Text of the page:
Intraocular pressures were used to calculate the risk of physiological injuries (hyphema, lens damage, and retinal damage) from published injury risk curves developed using in vivo animal tests, which are commonly used in injury biomechanics.6 Injury risk for globe rupture based on human cadaver eye testing was assessed for comparison. Normalized energy was calculated using a published correlation between intraocular pressure and normalized energy, assuming the projected area of an unprotected eye was equivalent to a 11.16-mm diameter rod.5
Minor grain-sized corneal abrasions were the only injuries observed (Figure, part B). The abrasion size and pattern suggested unspent explosive material was projected onto the eye, which was confirmed with high-speed video. Increasing proximity to the eye resulted in more abrasions.
Intraocular pressure increased with increased proximity to the charge (Table). Intraocular pressure y was linearly correlated with total overpressure x [y (kPa) = 0.46 x(kPa) + 12.97; R2 = 0.5]. Injury risk was less than or equal to 0.01% for hyphema, lens damage, retinal damage, and globe rupture.
The firework blast overpressures measured in this study did not cause serious eye injuries. The only observed injuries were minor corneal abrasions caused by projected material. Calculated injury risk was less than or equal to 0.01% for physiological eye injuries. This study provides information about injury mechanisms of fireworks that could aid in public policy decisions regarding firework laws and in the design of protective equipment. Additionally, this study offers validation data for computational models of the eye.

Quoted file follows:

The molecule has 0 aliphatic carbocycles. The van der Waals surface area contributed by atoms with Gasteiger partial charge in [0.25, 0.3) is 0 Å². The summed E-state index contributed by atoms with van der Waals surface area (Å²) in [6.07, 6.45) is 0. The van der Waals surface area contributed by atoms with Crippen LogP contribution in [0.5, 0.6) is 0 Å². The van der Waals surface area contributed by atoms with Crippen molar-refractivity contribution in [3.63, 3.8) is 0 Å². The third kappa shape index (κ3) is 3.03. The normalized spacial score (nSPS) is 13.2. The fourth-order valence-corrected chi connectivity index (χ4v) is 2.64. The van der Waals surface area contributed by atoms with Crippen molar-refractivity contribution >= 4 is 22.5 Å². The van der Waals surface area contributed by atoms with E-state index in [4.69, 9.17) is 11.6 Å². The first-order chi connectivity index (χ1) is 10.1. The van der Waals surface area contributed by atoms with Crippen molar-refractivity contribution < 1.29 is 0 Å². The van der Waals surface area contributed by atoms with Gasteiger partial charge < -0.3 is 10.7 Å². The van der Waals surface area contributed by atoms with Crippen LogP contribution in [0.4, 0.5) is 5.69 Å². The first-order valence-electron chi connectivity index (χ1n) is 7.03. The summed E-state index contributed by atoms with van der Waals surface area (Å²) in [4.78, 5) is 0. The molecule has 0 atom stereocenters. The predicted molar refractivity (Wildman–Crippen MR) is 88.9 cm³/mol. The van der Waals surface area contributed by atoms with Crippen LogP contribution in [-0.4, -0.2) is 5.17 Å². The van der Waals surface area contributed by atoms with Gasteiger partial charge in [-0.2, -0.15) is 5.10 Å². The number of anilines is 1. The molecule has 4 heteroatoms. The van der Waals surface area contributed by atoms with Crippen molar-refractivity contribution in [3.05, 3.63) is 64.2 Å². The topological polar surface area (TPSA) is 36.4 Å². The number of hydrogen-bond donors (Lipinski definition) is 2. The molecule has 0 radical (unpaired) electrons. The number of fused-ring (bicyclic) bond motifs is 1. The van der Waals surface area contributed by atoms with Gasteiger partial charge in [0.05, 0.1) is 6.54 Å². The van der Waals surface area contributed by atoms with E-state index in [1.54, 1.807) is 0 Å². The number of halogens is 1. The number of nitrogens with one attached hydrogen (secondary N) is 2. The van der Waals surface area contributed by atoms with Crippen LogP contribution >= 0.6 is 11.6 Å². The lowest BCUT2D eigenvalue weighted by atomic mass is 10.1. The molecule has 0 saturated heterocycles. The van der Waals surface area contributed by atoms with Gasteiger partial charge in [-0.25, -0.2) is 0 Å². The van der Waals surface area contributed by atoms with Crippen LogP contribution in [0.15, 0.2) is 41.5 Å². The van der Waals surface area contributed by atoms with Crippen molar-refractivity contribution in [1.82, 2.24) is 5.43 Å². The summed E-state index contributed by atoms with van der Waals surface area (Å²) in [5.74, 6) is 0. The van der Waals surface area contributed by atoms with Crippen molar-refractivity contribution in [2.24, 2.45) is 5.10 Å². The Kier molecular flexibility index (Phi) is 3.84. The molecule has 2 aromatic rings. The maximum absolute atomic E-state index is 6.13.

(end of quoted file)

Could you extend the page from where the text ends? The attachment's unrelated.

This study has some limitations that should be addressed in future studies. The eye was isolated from the head to minimize the confounding effects of reflective pressure waves that could affect intraocular pressure. The use of cadaver tissue did not allow for direct assessment of physiological injuries. The distances from the cornea were chosen to eliminate thermal burn as a potential injury mechanism. Eyes were exposed to multiple events to maximize the use of biological tissue and to provide a paired data set to eliminate the confounding effects of subject variability. However, the potential for adverse effects from multiple exposures was considered negligible because the measured blast overpressures were relatively low and no severe injuries were observed.
Author Contributions: Ms Alphonse had full access to all of the data in the study and takes responsibility for the integrity of the data and the accuracy of the data analysis.
Study concept and design: Alphonse, Kemper, Strom III, Beeman, Duma.
Acquisition of data: Alphonse, Kemper, Strom III, Beeman.
Analysis and interpretation of data: Alphonse, Kemper, Duma.
Drafting of the manuscript: Alphonse, Kemper, Strom III, Beeman.
Critical revision of the manuscript for important intellectual content: Alphonse, Kemper, Duma.
Obtained funding: Duma.
Administrative, technical, or material support: Alphonse, Kemper, Strom III, Beeman, Duma.
Study supervision: Kemper, Duma.
Conflict of Interest Disclosures: The authors have completed and submitted the ICMJE Form for Disclosure of Potential Conflicts of Interest and none were reported.
Funding/Support: The US Army Medical Research and Materiel Command provided funding for this study.
Role of the Sponsor: The funding agency played no role in the design and conduct of the study; collection, management, analysis, and interpretation of the data; and preparation, review, or approval of the manuscript.